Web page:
A dozen Pacific nations closed in on a sweeping free trade pact on Sunday in Atlanta after a breakthrough over how long a monopoly pharmaceutical companies should be given on new biotech drugs.
The issue has pitted the United States, which has argued for longer protections, against Australia and five other delegations who say such measures would strain national healthcare budgets and keep life-saving medicines from patients who cannot afford them.
The terms of that compromise, hammered out after a third all-night round of negotiations between Australia and the United States, still had to find support from other nations such as Chile and Peru as of Sunday afternoon, people involved in the talks said.
The United States provides 12 years of exclusivity for drugs like cancer therapy Avastin, developed by Genentech, a division of Roche in order to encourage innovation. Australia insisted on five years of protection to control health care costs.
The two-track compromise would set a minimum threshold of five years during which drug makers would have exclusive rights to clinical data behind new drugs while adding an additional protection of several more years as applications for competing drugs are reviewed, people involved said.
Under a second track, pharmaceutical companies would have eight years of exclusive rights to a new product outright in some countries, they said.
It was still unclear how that set of standards would influence pricing for future drugs and whether it would go far enough to meet the demands of the pharmaceutical industry, which has pushed the United States delegation to draw a hard line on the issue.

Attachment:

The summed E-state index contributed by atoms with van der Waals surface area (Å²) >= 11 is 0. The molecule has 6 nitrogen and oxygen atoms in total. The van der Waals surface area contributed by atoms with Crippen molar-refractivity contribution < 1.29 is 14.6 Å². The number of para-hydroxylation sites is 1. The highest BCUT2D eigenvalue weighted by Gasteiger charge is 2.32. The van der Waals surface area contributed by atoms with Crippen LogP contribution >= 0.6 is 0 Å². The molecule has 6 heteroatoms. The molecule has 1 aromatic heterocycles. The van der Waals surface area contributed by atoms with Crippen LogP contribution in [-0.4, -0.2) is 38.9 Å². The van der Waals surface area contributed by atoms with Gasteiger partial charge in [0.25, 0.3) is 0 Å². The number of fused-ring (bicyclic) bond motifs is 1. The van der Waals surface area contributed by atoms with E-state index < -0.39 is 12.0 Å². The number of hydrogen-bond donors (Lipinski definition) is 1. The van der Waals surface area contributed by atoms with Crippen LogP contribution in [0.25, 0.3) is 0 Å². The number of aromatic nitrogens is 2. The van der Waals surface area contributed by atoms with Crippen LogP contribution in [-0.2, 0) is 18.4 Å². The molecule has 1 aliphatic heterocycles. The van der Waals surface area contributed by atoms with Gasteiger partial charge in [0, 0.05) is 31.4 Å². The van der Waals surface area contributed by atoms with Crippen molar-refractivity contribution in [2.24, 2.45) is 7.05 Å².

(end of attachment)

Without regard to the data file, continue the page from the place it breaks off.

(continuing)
TPP organizers pushed back plans for an afternoon news conference where ministers were expected to announce the trade deal.
Australian Trade Minister Andrew Robb said the delay came as other TPP partners reviewed the proposed terms on biologic drugs, and then finalized other outstanding details.
"We have largely completed with the Americans but then there are 10 other countries," Robb told reporters. "I understand there are still two or three at most who have to work their way through."
Earlier on Sunday, officials had been confident of completing a wide-reaching trade agreement that has been in negotiations for five years. Japan's Economy Minister Akira Amari said he had called Prime Minister Shinzo Abe to notify him that a deal was within sight.
The trade pact, the Trans Pacific Partnership, or TPP, would lower tariffs and set common standards for 12 economies led by the United States and Japan.
U.S. President Barack Obama has pushed for a deal as a way to open markets to U.S. exports, including financial services and pharmaceuticals. U.S. officials have also promoted the deal as a counterweight to China.
By Saturday, the United States and Japan had reached agreement in principle on trade in autos and auto parts in talks that had also included Canada and Mexico. That agreement is expected to give U.S. automakers, led by General Motors and Ford, extended tariff protection against low-cost pickup truck imports from Asia, people briefed on the talks have said.
But it would also give Japan’s auto industry, led by Toyota Motor, a freer hand to source parts from Asia, including from plants outside the TPP-zone like China, on vehicles sold in North America.
A "rule of origin" would stipulate that only 45 percent of a vehicle would have to be sourced from within the TPP, down from the equivalent ratio of 62.5 percent under NAFTA, officials have said.
New Zealand was also digging in its heels over dairy exports. It wants to ensure its dairy industry, dominated by Fonterra, the world's largest dairy exporter, comes out a clear winner by opening markets like Canada, Mexico, Japan and the United States.
The Obama administration relied on Republican votes to win fast-track trade negotiating authority from Congress in July, setting up a straight yes or no vote on any TPP deal.
Many Democrats and labor groups have raised questions about what the TPP would mean for jobs in manufacturing and environmental protections. Meanwhile Republicans, including Sen. Orrin Hatch, the powerful chairman of the Senate finance committee, have urged the administration to hold the line on intellectual property protections, including for biologic drugs.